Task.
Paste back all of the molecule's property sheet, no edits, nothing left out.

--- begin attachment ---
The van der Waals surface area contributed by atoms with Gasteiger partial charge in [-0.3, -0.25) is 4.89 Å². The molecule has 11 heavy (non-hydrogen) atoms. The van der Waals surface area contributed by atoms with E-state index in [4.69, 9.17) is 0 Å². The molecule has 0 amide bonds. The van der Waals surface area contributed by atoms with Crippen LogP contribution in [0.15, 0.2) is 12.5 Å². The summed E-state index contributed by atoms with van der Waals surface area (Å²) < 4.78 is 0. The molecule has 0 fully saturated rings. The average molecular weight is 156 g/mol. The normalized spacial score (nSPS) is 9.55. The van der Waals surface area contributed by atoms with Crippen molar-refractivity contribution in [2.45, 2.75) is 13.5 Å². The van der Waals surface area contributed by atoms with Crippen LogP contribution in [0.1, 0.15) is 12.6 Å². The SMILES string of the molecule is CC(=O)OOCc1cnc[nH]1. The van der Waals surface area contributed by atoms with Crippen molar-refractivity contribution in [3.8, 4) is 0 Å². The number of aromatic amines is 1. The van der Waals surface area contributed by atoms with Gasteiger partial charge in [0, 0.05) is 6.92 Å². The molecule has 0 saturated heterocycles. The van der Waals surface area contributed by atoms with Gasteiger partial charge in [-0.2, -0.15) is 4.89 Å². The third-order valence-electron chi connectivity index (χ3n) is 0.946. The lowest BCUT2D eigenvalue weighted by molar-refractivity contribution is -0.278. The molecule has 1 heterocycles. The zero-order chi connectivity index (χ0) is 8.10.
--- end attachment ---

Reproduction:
The van der Waals surface area contributed by atoms with Gasteiger partial charge in [-0.3, -0.25) is 4.89 Å². The molecule has 11 heavy (non-hydrogen) atoms. The van der Waals surface area contributed by atoms with E-state index in [4.69, 9.17) is 0 Å². The molecule has 0 amide bonds. The van der Waals surface area contributed by atoms with Crippen LogP contribution in [0.15, 0.2) is 12.5 Å². The summed E-state index contributed by atoms with van der Waals surface area (Å²) < 4.78 is 0. The molecule has 0 fully saturated rings. The average molecular weight is 156 g/mol. The normalized spacial score (nSPS) is 9.55. The van der Waals surface area contributed by atoms with Crippen molar-refractivity contribution in [2.45, 2.75) is 13.5 Å². The van der Waals surface area contributed by atoms with Crippen LogP contribution in [0.1, 0.15) is 12.6 Å². The SMILES string of the molecule is CC(=O)OOCc1cnc[nH]1. The van der Waals surface area contributed by atoms with Crippen molar-refractivity contribution in [3.8, 4) is 0 Å². The number of aromatic amines is 1. The van der Waals surface area contributed by atoms with Gasteiger partial charge in [0, 0.05) is 6.92 Å². The molecule has 0 saturated heterocycles. The van der Waals surface area contributed by atoms with Gasteiger partial charge in [-0.2, -0.15) is 4.89 Å². The third-order valence-electron chi connectivity index (χ3n) is 0.946. The lowest BCUT2D eigenvalue weighted by molar-refractivity contribution is -0.278. The molecule has 1 heterocycles. The zero-order chi connectivity index (χ0) is 8.10.